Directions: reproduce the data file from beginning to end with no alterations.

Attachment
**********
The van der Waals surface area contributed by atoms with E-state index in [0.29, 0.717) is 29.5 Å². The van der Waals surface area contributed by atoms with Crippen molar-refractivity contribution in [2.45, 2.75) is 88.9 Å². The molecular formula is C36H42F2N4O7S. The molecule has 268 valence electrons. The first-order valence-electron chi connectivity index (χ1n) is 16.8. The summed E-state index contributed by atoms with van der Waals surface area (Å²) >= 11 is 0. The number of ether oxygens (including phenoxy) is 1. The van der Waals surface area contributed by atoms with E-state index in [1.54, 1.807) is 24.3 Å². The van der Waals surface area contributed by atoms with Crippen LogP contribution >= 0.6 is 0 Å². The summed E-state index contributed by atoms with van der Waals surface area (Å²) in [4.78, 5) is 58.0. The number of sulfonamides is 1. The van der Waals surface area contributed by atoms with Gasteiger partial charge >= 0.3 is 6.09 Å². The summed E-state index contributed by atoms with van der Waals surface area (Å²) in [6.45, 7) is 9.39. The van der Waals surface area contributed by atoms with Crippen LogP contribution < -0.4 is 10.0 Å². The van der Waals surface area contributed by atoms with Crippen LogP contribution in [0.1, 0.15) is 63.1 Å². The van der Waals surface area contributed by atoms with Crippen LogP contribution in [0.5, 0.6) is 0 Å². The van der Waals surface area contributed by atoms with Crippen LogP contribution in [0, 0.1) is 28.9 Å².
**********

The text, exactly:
The van der Waals surface area contributed by atoms with E-state index in [0.29, 0.717) is 29.5 Å². The van der Waals surface area contributed by atoms with Crippen molar-refractivity contribution in [2.45, 2.75) is 88.9 Å². The molecular formula is C36H42F2N4O7S. The molecule has 268 valence electrons. The first-order valence-electron chi connectivity index (χ1n) is 16.8. The summed E-state index contributed by atoms with van der Waals surface area (Å²) >= 11 is 0. The number of ether oxygens (including phenoxy) is 1. The van der Waals surface area contributed by atoms with E-state index in [1.54, 1.807) is 24.3 Å². The van der Waals surface area contributed by atoms with Crippen LogP contribution >= 0.6 is 0 Å². The summed E-state index contributed by atoms with van der Waals surface area (Å²) in [4.78, 5) is 58.0. The number of sulfonamides is 1. The van der Waals surface area contributed by atoms with Gasteiger partial charge >= 0.3 is 6.09 Å². The summed E-state index contributed by atoms with van der Waals surface area (Å²) in [6.45, 7) is 9.39. The van der Waals surface area contributed by atoms with Crippen LogP contribution < -0.4 is 10.0 Å². The van der Waals surface area contributed by atoms with Crippen LogP contribution in [0.1, 0.15) is 63.1 Å². The van der Waals surface area contributed by atoms with Crippen LogP contribution in [0.5, 0.6) is 0 Å². The van der Waals surface area contributed by atoms with Crippen LogP contribution in [0, 0.1) is 28.9 Å².